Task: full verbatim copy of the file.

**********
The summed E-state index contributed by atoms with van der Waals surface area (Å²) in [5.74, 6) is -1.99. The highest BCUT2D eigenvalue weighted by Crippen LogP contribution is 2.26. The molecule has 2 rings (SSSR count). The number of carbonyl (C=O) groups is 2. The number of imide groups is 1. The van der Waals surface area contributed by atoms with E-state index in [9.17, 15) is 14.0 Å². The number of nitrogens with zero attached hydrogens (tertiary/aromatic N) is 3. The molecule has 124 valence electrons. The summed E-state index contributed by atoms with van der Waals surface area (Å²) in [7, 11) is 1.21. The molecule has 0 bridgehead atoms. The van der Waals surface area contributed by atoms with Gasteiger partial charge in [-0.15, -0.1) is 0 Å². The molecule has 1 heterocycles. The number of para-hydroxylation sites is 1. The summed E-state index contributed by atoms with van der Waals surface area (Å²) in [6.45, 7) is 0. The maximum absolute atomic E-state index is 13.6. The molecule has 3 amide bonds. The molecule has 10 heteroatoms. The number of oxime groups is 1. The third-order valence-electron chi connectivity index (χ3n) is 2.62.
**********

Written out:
The summed E-state index contributed by atoms with van der Waals surface area (Å²) in [5.74, 6) is -1.99. The highest BCUT2D eigenvalue weighted by Crippen LogP contribution is 2.26. The molecule has 2 rings (SSSR count). The number of carbonyl (C=O) groups is 2. The number of imide groups is 1. The van der Waals surface area contributed by atoms with E-state index in [9.17, 15) is 14.0 Å². The number of nitrogens with zero attached hydrogens (tertiary/aromatic N) is 3. The molecule has 124 valence electrons. The summed E-state index contributed by atoms with van der Waals surface area (Å²) in [7, 11) is 1.21. The molecule has 0 bridgehead atoms. The van der Waals surface area contributed by atoms with Gasteiger partial charge in [-0.15, -0.1) is 0 Å². The molecule has 1 heterocycles. The number of para-hydroxylation sites is 1. The summed E-state index contributed by atoms with van der Waals surface area (Å²) in [6.45, 7) is 0. The maximum absolute atomic E-state index is 13.6. The molecule has 3 amide bonds. The molecule has 10 heteroatoms. The number of oxime groups is 1. The third-order valence-electron chi connectivity index (χ3n) is 2.62.